“The truth, however ugly in itself, is always curious and beautiful to seekers after it.”
Originally published in 1926 and the fourth instalment in the Hercule Poirot series, The Murder of Roger Ackroyd by Agatha Christie is narrated by the local doctor, Dr James Sheppard, who finds his friend dead after an evening meal together. But Roger Ackroyd knew too much. He knew that the woman he loved had poisoned her brutal first husband. He suspected also that someone had been blackmailing her. Then, the evening post brought Roger one last fatal scrap of information. But before he could finish reading the letter, he was stabbed to death. Luckily, King’s Abbot has a new resident – none other than Monsieur Hercule Poirot himself – who enlists Sheppard’s help to find out who’s behind the murder of Roger Ackroyd.
When you read lists about what books you must read in your lifetime, The Murder of Roger Ackroyd is usually mentioned. So with the implication being that this is Christie’s best, I was really looking forward to reading this one after loving many of her others.
Unfortunately, I went into this one knowing who the murderer was (yes, someone had massively spoiled this one for me!). But the great thing about Christie’s books is that you instantly want to reread them after finishing them for the first time to see if you can spot the hints early on. So this felt like a second read for me in some ways, as I was keeping an eye out for all of the subtle clues.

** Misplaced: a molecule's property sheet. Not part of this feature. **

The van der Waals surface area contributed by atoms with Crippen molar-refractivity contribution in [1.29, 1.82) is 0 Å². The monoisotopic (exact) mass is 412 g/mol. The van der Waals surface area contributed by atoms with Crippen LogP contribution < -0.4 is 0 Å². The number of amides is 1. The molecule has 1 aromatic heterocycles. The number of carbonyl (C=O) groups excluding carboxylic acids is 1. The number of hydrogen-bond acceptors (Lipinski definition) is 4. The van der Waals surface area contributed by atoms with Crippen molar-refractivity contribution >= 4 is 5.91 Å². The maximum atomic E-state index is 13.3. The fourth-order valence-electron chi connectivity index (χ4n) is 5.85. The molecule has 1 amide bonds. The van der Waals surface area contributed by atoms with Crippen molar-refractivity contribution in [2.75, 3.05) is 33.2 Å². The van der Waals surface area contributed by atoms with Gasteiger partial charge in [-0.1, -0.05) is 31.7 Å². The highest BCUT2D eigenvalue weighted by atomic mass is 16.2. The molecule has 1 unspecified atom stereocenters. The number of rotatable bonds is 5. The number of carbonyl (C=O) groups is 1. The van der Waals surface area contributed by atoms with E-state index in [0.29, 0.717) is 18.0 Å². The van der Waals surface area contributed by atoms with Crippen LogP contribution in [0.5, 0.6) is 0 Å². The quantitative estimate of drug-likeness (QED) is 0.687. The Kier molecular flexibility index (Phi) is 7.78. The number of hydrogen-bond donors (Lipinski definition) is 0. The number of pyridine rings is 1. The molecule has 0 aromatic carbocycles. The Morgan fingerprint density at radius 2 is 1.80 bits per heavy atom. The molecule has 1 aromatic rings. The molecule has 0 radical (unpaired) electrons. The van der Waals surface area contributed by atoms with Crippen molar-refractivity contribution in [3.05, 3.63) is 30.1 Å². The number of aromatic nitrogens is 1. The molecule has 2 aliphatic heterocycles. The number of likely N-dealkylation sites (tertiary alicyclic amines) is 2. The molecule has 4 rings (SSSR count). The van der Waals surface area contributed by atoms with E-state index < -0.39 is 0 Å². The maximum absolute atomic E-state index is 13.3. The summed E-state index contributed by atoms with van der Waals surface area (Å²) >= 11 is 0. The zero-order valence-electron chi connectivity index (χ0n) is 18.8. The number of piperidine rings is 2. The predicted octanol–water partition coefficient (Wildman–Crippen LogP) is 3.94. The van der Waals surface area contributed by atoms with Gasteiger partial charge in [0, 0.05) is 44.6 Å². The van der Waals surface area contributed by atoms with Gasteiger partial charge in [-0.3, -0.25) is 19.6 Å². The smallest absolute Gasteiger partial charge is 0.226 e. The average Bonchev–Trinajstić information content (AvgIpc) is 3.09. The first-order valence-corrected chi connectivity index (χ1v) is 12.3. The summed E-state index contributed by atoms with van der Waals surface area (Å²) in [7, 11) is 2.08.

Although, as it turns out, they weren’t so subtle. Narrated by Dr James Sheppard who assists Poirot in the investigation, a certain phrase is picked out by Sheppard at the end that brings attention to a lapse in the timeline. I would love to know if I would have picked up on this not knowing who the murderer was, but it felt so obvious to me and like a complete giveaway to me, one that could have been avoided. But maybe that’s just because I knew what to be looking out for, so it’s a shame that I will never have that fresh approach to it.
Nevertheless, I was still intrigued to see how the murderer would be revealed and how Poirot would masterfully piece it together, as he always does. There are plenty of great twists along the way and I am forever impressed by how complex Christie makes her characters, ensuring that they all have an important part to play.
Personally, I much prefer the other Christie/Poirot books I have read so far, but I can still see why this one is classed as one of the best ever crime novels as Christie is truly a brilliant storyteller.